On Thursday, July 17th, Somervell summoned four of his most senior engineers and architects and his consulting architect, George Bergstrom, to his office. He gave them oral instructions, in effect a military order, to provide him, by 9 a.m. the following Monday morning, July 21st, basic plans and architectural perspectives for an air-conditioned, fireproof office building to house 40,000 persons.

He wanted a building of four stories or less, without elevators, located on the 226-acre site of the old Hoover Airport. To make this charade even more difficult, if not impossible, during this frenetic weekend, Somervell made revisions to the building program including a complete change in its location. Of course he did. From the very first moment the design of the project had great fluidity. It was inevitable due to his haste.

Let's stop for a moment to take a look at General Somervell. He was well known to have a hard driving, impatient attitude and for resisting opposition from his superiors. He was dynamic, ruthless and was even known for seeking ways to circumvent orders. He was a decisive man who cultivated powerful political connections, including Harry Hopkins. At this time, on a site inspection tour with President Roosevelt, Somervell expressed disagreement with him on an important site plan issue, causing the President to say, "My dear General, I?m still Commander-In-Chief of the Army." So we had in Somervell a Corps of Engineers General who was a powerful man of action and dedicated to obey direction by Secretary Stimson and General Marshall.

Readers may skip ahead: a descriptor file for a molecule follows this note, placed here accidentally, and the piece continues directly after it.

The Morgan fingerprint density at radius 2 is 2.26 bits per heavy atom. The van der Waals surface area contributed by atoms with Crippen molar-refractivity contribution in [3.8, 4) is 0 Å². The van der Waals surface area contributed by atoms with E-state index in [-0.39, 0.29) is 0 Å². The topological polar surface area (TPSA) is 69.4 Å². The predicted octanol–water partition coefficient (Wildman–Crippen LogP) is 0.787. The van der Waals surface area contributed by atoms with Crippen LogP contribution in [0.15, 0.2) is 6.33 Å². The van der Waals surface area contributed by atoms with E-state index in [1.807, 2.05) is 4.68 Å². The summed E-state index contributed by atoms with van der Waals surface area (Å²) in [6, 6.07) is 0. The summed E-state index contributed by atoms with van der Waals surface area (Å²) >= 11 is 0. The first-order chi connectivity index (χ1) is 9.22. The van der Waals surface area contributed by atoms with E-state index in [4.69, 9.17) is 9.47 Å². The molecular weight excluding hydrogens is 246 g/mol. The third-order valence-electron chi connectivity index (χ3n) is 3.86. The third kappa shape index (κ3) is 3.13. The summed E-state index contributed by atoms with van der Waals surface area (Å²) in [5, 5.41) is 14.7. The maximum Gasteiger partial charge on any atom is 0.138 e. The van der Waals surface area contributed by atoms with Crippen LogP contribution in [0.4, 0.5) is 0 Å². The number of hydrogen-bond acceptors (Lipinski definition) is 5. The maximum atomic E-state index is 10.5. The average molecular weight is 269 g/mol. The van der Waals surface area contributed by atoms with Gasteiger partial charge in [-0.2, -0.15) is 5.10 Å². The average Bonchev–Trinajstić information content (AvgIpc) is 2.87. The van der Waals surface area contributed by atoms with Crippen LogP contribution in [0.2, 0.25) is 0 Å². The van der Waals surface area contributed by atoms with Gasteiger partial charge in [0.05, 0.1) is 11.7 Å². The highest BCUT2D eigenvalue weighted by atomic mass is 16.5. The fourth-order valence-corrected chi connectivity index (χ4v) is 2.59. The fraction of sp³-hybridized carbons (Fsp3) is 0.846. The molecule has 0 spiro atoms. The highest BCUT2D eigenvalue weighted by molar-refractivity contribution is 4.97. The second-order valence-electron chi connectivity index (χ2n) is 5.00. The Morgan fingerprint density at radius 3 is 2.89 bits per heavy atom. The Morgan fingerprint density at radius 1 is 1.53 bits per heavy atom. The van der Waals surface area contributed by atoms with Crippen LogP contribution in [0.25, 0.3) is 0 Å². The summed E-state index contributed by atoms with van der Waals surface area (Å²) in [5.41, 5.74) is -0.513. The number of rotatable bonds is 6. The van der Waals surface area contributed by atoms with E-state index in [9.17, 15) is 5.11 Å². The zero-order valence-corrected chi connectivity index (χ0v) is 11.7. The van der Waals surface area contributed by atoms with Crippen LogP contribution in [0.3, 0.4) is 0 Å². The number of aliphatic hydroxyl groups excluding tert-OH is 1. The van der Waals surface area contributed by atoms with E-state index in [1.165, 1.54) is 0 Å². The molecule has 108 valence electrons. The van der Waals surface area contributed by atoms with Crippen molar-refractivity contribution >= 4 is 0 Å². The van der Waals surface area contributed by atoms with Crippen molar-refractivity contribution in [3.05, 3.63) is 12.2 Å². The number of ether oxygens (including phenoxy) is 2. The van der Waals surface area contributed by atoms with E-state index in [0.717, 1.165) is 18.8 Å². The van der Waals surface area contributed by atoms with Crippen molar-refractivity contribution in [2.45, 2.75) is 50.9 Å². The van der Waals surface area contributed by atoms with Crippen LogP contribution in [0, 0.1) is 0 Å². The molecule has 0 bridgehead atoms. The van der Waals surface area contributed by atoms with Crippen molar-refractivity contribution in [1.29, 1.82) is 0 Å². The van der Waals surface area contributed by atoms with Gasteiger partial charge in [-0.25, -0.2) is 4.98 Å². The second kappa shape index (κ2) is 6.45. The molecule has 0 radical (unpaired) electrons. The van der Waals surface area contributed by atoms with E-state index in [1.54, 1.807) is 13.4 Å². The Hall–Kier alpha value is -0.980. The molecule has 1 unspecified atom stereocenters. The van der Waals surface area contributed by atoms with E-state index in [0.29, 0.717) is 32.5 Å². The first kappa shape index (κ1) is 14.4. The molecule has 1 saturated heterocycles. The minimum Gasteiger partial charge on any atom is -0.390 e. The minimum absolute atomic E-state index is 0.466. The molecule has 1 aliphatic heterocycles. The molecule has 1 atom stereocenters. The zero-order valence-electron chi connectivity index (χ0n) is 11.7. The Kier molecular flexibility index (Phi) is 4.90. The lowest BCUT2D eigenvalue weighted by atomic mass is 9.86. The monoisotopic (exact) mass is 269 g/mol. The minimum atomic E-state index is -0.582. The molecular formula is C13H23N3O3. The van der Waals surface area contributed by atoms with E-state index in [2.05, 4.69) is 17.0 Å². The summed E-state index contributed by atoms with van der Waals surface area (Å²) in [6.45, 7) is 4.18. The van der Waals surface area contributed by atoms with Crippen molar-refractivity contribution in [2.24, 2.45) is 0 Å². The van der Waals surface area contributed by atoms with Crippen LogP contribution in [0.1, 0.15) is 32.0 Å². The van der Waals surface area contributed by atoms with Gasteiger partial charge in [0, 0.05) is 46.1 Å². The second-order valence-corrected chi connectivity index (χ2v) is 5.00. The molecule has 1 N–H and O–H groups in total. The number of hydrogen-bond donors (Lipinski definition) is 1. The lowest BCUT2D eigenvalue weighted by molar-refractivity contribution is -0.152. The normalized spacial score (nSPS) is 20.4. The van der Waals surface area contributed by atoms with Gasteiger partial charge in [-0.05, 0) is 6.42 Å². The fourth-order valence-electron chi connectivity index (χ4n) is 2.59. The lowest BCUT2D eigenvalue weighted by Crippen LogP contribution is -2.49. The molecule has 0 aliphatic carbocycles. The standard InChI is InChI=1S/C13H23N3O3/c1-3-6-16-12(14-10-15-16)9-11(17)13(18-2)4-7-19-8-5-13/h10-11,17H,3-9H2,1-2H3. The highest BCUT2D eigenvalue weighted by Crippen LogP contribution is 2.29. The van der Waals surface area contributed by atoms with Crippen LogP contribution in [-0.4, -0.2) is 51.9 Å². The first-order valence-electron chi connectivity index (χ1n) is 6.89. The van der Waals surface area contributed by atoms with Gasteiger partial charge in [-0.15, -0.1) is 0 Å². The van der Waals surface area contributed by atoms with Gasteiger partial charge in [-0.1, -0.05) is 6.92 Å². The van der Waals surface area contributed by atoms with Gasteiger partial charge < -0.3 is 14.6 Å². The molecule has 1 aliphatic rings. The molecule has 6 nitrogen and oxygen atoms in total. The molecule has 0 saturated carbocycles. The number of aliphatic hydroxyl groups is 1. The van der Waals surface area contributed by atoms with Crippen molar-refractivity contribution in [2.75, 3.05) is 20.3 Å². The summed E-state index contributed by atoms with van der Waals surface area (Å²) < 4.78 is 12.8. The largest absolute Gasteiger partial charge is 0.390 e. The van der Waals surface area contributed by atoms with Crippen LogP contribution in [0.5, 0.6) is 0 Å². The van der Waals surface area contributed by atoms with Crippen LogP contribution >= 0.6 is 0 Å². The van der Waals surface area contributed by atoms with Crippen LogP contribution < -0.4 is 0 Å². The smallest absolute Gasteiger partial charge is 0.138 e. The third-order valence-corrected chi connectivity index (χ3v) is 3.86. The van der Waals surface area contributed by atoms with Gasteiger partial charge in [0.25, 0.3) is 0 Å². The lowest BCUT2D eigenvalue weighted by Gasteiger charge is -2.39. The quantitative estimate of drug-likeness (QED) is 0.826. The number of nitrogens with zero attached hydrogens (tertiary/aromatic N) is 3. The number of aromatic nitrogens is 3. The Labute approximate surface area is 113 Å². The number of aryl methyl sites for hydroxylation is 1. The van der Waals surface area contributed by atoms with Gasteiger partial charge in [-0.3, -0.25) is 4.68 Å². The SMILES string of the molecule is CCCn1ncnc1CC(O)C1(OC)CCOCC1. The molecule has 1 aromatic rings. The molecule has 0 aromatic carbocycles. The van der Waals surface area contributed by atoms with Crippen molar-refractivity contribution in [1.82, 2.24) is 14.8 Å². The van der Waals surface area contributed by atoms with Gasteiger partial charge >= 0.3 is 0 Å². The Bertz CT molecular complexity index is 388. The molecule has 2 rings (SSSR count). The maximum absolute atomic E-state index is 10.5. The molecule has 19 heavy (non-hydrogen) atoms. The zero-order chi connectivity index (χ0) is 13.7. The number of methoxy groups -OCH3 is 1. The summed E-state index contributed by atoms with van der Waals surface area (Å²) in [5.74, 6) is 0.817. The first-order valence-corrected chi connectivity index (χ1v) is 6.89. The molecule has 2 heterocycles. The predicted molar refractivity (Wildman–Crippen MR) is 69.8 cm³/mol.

His orders commanding the start of this charade were taken with the utmost candor. What an opportunity! the kind design architects and engineers relish, rising to the occasion! Except in this case. The chaos of constant major changes made in the program that weekend showed up in the Monday morning submission.

The General received the drawings, including an aerial perspective, showing a four-story building, 5.1 million square feet in area. The footprint had five sides with one corner cut off, an interior pentagonal courtyard surrounded by two interior wings, and all in all, allegedly space for 40,000 people; for a price tag of $36 million dollars.

Astonishingly, that very same afternoon, despite the now constantly changing program, Secretary Stimson and General Marshall approved this very, very preliminary design. The President tentatively approved it on July 24th, commanding Somervell to gain approval from the Commission of Fine Arts, which he did, reluctantly. Roosevelt then gave his approval. Wouldn't it be fascinating to know who were the members of the Commission and read the minutes of their meeting? I suspect the tumult of the times led them to heed the powerful undercurrents far beyond their control.